State works to record history before it's paved over

Road yields route to past

November 01, 2007|By Rona Kobell | Rona Kobell,Sun Reporter

ASPEN HILL -- Someday soon, this rock-strewn path under a canopy of trees in suburban Washington will likely be a major highway. The rocks and many of the trees are expected to be cleared. In their place would run the Intercounty Connector, a road that has been in the works for nearly a half-century.

But for another week or so, the small patch of ground belongs to state archaeologists. For two months, they have been feverishly washing, weighing and cataloging artifacts from shallow pits in the earth, digging up the remains of an ancient Native American quartz quarry that was discovered in the path of the road.

The quarry is considered a major historical find, a trove of ancient arrowheads and spear points in various stages of completion. It is the only site of major significance that was found along the planned 18-mile, east-west highway through Montgomery and Prince George's counties, which is in the early construction stages and expected to be completed in 2010.

The site's existence has been known for several years and is not expected to delay the project, state officials said.

"In this case, we really hit the jackpot," said Julie Schablitsky, cultural resources manager for the State Highway Administration. "We went out here digging small holes, and we literally came up with fistfuls."

The highway administration has known about the potential at the site - about seven miles from the western terminus of the ICC in Montgomery County - since 2003.

By law, because the highway project is receiving federal funds, the state is required to seek out cultural resources and try to preserve them if possible, said Beth Cole, an administrator with the Maryland Historical Trust, part of the state's Department of Planning.

Most of the time, when archaeologists find something significant during an excavation, the state can work around the site. But in the case of the ICC, that wasn't possible, so the archaeologists are doing the next best thing, taking the artifacts back to the lab.

There, researchers can take samples of blood trapped in the quartz to determine what animals might have come into contact with it. Eventually, the artifacts will be on exhibit at the Maryland State Fair and at the Jefferson-Patterson Park and Museum in Calvert County, a repository for many of the state's treasures.

Ideally, Schablitsky said, the state would be able to preserve the site, too. But if it weren't for the ICC, the artifacts might not have been discovered at all. If it had been a private housing development, officials said, the builders would not have been required to conduct excavations, and the quarry might have remained unknown.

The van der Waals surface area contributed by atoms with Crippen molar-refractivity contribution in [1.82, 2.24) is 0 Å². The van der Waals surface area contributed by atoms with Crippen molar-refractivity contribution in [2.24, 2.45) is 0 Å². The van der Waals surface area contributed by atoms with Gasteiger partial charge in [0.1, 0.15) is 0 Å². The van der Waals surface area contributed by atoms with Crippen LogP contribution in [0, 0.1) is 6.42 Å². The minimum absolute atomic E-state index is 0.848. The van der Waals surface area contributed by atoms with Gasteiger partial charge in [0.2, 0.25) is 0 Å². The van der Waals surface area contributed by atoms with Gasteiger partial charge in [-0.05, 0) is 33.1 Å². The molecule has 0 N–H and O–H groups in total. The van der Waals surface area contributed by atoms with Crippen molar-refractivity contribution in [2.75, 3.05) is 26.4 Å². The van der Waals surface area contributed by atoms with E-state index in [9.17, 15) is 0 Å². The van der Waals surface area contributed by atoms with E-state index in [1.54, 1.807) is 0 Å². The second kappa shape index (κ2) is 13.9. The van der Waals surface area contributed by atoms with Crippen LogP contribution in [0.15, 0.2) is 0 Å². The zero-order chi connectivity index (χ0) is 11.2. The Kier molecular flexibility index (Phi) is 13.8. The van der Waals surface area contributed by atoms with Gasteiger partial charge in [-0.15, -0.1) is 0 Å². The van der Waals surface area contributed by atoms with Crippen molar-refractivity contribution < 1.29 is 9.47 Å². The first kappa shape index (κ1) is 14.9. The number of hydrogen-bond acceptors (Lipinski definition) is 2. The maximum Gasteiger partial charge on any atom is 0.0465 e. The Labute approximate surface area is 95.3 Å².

"You really try to thread the needle in the least damaging way," Schablitsky said. "By the time the ICC comes through here, there's going to be nothing left to save."

Cole said her office negotiated "extensively" with highway administration officials to get them to provide as much information as possible about the findings and to hold yesterday's event, at which media representatives were allowed to walk around a makeshift archaeology lab. Rocks were being sorted and placed into boxes or large cat-litter buckets, and about a dozen workers were digging into the ground or weighing and cleaning the pieces of quartz.

Cole said she knew the discovery wouldn't stop the project but had hoped the highway administration could work around it.

"You hate to see the site destroyed," Cole said. "On the other hand, we're getting some good information that we wouldn't ordinarily get."

The Intercounty Connector has been the state's most contentious highway project in recent history, with forces lining up for and against it for nearly 50 years.

Environmentalists recoil at the thought of plowing through the remaining greenery in the heavily developed Washington suburbs, and mass-transit advocates say the $2.4 billion it will cost to build the road would be better spent on improving train and bus travel. Others have long said that the road would not relieve congestion on the Capital Beltway and is not an appropriate priority for a state in the midst of a budget crunch.

Business groups have supported the road through its long odyssey, but politicians have been divided.

Gov. Parris N. Glendening tried to kill the project, but his successor, Gov. Robert L. Ehrlich Jr., revived it during his term. Gov. Martin O'Malley campaigned on a promise to build the road and has continued his support since he took office in January.

Last month, state officials agreed to limit construction while a federal court hears a lawsuit challenging the project.

Longtime ICC opponent Tiffin Shewmake, a Montgomery County resident, said she wasn't surprised that the discovery of a Native American quarry would not stall the road.

"Not to be cynical here, but the people who want the road don't care. They don't care that it won't alleviate traffic. They don't care about lost parkland. Why should this bother them?" Shewmake said. "It's sad. We are not going to know all that we've lost. Once it's paved, we won't know that land. Our kids won't know that land."

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